And then one of the other people on my little Hollywood squares zoom screen, who had been on my team officially for about six months (after being a consultant for year), told me that the culture we’ve built is the reason he’s now an employee.
Gamble: I’m sure it helps having initiatives like the hospital-at-home program, which is such a huge step for patient care.
Gamble: How long have you been with the organization now?
Stump: It was 26 years in August. For about half of my career I was in pharmacy as a pharmacist, clinical pharmacist, director of pharmacy, and then for half I’ve been in healthcare IT.
Gamble: Having been with the organization for a while and having that history, do you believe it was an advantage in getting through Covid-19 and leading through that difficult time?
Stump: Yes. It’s the relationships and the trust that you build. Everything was very uncertain, and so, being able to draw on those relationships and the credibility that we built over time was a tremendous help. When we needed all hands on deck, it made a difference to know who was out there. And it might not be their day job, but they still brought the heart and hands and minds that we needed, which was pretty helpful.
Gamble: Looking at this now, as we’re moving past Covid-19, what are your biggest priorities? I imagine it’s always evolving and shifting, but what are the key objectives for your team?
Stump: We’re working through some difficult financial challenges, and so I think the top priority right now is to continue to find opportunities to take costs out of the organization. And we’re doing that in two ways; first, the traditional route of reducing IT expenses — working with vendor partners and contractual relationships, and the ongoing portfolio management and consolidation. It’s not the most exciting thing in the world. I don’t get wake up and say, ‘Let me sharpen my pencil and do that again.’
The more exciting piece is looking at workforce automation opportunities — where we can leverage robotic process automation and more advanced digital capabilities to reduce our reliance on a very expensive workforce across the organization. And it’s not just that; it’s also addressing burnout. Everyone in these hallways is feeling that burnout, physically and cognitively. Automating work to ease that is really important.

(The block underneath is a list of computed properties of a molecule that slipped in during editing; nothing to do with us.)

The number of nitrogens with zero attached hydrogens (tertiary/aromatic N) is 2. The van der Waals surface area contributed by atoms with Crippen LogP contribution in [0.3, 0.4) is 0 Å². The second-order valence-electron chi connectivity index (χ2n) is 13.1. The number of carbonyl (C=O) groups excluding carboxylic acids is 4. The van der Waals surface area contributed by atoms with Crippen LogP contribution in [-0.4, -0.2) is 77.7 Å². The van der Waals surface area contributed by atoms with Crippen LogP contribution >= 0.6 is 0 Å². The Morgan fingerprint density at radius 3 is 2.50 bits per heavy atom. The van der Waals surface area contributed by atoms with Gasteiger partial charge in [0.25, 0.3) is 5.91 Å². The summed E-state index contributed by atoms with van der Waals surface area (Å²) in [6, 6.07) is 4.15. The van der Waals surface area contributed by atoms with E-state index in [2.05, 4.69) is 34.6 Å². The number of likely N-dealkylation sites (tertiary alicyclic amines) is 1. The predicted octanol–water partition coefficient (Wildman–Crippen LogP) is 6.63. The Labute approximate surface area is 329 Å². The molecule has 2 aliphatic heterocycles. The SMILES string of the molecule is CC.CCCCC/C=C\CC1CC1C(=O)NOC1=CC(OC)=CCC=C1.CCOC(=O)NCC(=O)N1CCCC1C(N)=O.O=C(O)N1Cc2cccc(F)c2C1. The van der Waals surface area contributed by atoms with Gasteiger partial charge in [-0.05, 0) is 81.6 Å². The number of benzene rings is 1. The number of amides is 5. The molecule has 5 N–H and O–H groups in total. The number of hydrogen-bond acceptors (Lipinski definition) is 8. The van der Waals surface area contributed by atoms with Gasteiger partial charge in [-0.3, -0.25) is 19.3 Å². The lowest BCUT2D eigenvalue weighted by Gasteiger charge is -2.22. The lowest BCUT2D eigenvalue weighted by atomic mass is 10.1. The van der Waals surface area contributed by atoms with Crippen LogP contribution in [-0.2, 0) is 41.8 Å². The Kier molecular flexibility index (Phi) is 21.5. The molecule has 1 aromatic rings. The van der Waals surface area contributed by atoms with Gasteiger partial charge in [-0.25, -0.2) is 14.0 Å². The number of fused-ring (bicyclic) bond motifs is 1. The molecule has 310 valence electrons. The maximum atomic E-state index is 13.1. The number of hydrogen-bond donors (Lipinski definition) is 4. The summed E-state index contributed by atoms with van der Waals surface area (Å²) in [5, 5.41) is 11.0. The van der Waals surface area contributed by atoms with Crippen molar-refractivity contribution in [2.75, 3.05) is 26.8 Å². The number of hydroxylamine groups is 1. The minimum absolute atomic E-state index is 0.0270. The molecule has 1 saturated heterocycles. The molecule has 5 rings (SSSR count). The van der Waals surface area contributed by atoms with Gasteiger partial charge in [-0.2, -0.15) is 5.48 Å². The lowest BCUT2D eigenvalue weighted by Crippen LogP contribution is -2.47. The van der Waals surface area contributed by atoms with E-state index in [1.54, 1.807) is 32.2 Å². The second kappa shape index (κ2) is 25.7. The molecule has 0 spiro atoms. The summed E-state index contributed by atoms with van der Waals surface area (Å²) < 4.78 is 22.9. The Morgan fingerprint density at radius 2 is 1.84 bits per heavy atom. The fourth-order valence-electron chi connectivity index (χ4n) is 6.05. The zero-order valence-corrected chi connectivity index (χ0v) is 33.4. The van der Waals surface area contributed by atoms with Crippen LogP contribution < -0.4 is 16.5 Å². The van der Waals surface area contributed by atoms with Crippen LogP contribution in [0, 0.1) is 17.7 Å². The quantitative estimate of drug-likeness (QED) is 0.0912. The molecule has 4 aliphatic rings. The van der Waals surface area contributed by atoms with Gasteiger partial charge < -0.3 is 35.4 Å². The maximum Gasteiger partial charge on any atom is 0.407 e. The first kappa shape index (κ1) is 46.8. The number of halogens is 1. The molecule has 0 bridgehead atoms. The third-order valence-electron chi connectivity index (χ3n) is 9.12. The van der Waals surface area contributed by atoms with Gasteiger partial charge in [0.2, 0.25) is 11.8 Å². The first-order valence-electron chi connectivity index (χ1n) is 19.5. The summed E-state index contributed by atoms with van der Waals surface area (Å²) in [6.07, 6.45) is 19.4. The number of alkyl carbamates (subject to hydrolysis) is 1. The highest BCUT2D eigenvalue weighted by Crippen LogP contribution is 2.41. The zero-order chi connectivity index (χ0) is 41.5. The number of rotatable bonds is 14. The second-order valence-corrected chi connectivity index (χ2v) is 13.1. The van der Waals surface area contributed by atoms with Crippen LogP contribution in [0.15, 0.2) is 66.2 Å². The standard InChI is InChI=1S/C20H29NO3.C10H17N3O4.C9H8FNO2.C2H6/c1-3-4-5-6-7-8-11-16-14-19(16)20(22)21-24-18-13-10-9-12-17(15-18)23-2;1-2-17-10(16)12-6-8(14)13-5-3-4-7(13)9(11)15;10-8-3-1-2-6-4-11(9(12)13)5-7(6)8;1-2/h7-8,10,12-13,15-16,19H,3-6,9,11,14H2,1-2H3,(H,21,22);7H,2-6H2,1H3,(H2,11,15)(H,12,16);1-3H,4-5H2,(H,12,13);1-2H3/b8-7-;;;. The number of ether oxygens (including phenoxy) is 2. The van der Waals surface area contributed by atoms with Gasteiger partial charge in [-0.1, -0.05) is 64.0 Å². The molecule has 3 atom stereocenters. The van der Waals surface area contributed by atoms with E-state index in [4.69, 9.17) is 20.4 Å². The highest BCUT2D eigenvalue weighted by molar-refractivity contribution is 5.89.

The supply and demand isn’t balanced right now around the workforce. And so, anywhere we can get a bot or other technology to do work that today relies on people, we’re going to take advantage of that.
Gamble: It does seem like there’s a lot of potential. So, the last thing I wanted to talk about is having an innovative mindset — how do you work to foster that culture?
Stump: I think it’s about bringing that focus back to why we’re all here. Innovation is not just about spinning up a company and intellectual property. It’s about making care better for the people who provide it and the people to which we deliver it. When we can keep people focused on that, and not get caught up in all the minutiae around contracting and the technical relationships, but instead bring forward ideas that will make things better, that’s how you keep the spirit alive. We’re doing a lot of that.
I would say our third priority is around access and capacity management. And so, part of that financial turnaround is truly to ensure we can continue to bring patients and volume in, but in a way that’s easy and enjoyable. I always say, none of us want to be patients, and so, the easier we can make it to get the services you need and the care you need, the better off we are.
And it requires people to think differently. We tend to be very focused on, ‘this is how this building operates.’ Instead, let’s think about what patients need. The hospital at home is a key example of that.
Gamble: I think it’s going to be interesting. We’re going to see more developments in that area, but that’s not going to happen overnight, but I think it’ll be really interesting.
Stump: Exactly. And we have folks Amazon, Walgreens and Walmart all looking to get into this space. So, we do need to think very differently.